Are Plastic Toys Safe for Babies and Kids?

Plastic toys are cute, colorful, easy to find, and usually cheap. But if your baby chews on them, they can ingest dangerous chemicals from the plastic. Here’s what to know about plastic toy safety, plus several great alternative toy materials and options.

harmful effects of plastic toys - what type of plastic are toys made from

Over the past twelve years, we’ve gotten thousands of questions about the safety of plastic toys. Readers ask things like:

  • Are plastic toys bad for babies?
  • What are phthalates?
  • This says it’s free from BPA and phthalates… but what is it actually made of?
  • I’ve heard about BPA-free baby bottles and water bottles, but I don’t really understand what BPA was, or why it was harmful.
  • And my personal favorite… Who let all these chemicals into baby toys anyway?

Our advice is this… If you have to have a PhD in chemistry to figure out what’s in a product designed for babies and small children, chances are your child shouldn’t be playing with it, chewing on it, or eating or drinking from it.

While many natural parents here in the U.S. feel it’s about time we catch up with Europe and other developed nations on product safety, the majority of parents are left wondering what was wrong with plastic toys in the first place.

The Main Toxins in Plastic Toys

The combination of a few chemicals, mostly found in PVC plastics, is what makes plastic toys dangerous for kids and babies. And some of the danger comes from the way the toys are used – and whether it ends up in a child’s mouth.

The chemicals added to PVC make it the most toxic plastic. And just about every soft plastic toy is made with PVC. 

Even worse, you’ll find it in infant items like teething rings, bath toys, and squeeze toys. 

One of the most harmful effects of plastic toys and the biggest safety risk with these toxins is that they can leach out – especially when babies or children put the toys in their mouths.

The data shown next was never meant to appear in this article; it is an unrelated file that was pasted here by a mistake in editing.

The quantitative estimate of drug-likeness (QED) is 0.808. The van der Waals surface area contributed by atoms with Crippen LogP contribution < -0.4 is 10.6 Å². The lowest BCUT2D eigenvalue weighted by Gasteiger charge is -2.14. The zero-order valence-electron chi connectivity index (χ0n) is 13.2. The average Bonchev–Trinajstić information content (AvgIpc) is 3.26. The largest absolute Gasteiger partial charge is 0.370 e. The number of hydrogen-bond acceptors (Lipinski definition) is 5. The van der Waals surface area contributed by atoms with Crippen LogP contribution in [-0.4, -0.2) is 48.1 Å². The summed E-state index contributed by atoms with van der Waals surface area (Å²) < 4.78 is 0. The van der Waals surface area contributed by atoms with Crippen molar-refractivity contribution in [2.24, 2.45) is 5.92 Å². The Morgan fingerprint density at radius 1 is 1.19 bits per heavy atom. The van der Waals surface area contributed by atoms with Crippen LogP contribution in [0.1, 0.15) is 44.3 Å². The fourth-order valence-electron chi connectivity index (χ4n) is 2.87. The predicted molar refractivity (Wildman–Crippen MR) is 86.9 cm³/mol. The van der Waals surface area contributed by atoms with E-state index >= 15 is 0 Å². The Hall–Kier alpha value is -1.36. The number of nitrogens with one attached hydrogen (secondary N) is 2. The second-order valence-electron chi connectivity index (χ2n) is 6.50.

Harmful Additives to PVC

  • Phthalates (pronounced thay-lates) give a plastic toy its soft, squishy feel. These are the hormone affecting culprits you may have heard of – endocrine disruptors. Phthalates not only upset the body’s hormonal balance, they’ve also been found to stimulate the growth of cancers.
  • Cadmium is a plastic stabilizer. A known carcinogen, cadmium also affects normal brain growth and can cause kidney damage.
  • Lead is used to make plastic toys more durable. Lead affects the nervous system and has been linked to hearing loss, ADHD, and decreased IQ. It’s also a concern because children absorb and retain lead in their systems more easily than adults.
  • BPA (Bisphenol A) is found in plastic toys, sippy cups, plastic bottles, and canned food lining. It’s considered more of a danger when the child chews on it, so the main concern with BPA has been on food and drink products. But if your child is prone to chewing on toys (and what baby isn’t?) it’s best to avoid plastic toys for that stage.

A study by Denmark Technical University (DTU) showed that more than 100 chemicals found in plastic toy materials can pose health risks to children. In addition to plasticizers, they also found flame retardants and fragrances among the hazardous substances.

These chemicals and their health implications make it understandable why people ask if plastic toys are bad for babies.

The Standards Have Improved… Slightly

Since 2007 – the year of the lead toys recall – safety standards have improved. While it would make our lives easier to just know that products manufactured for babies and children are regulated, unfortunately, it’s still up to the parent to watch what comes into their homes and toy boxes.

In October 2017, the Consumer Product Safety Commission voted to ban five more harmful phthalate chemicals from plastic used in children’s toys after a lawsuit brought by the Natural Resources Defense Council, the Environmental Justice Health Alliance and Breast Cancer Prevention Partners.

Polypropylene Toys – A Somewhat Safer Plastic Option

While still not as good as non-plastic toys, one of the safest plastics for toys is polypropylene. Polypropylene is heat resistant and is unlikely to leach even when exposed to warm or hot water. It’s also approved for use with food and beverage storage.

“Polypropylene is generally considered safe for use, but you should still be wary of using plastics more often than you have to,” reports Dr. Gabriela Pichardo for WebMD. “The chemicals found in plastic products are proven to contribute to some cancers.”Save

If you inspect toy labels or their brand’s website, you’ll rarely find the type of plastics used in manufacturing listed. For favorite toys that you’re not ready to part with, you can contact the manufacturer to confirm the plastic material makeup.

A Word About LEGOs

It was a big relief for us to find out LEGOs don’t contain PVC or phthalates, and that generally they exceed safety standards. In other good news, LEGO is transitioning to plant-based bricks.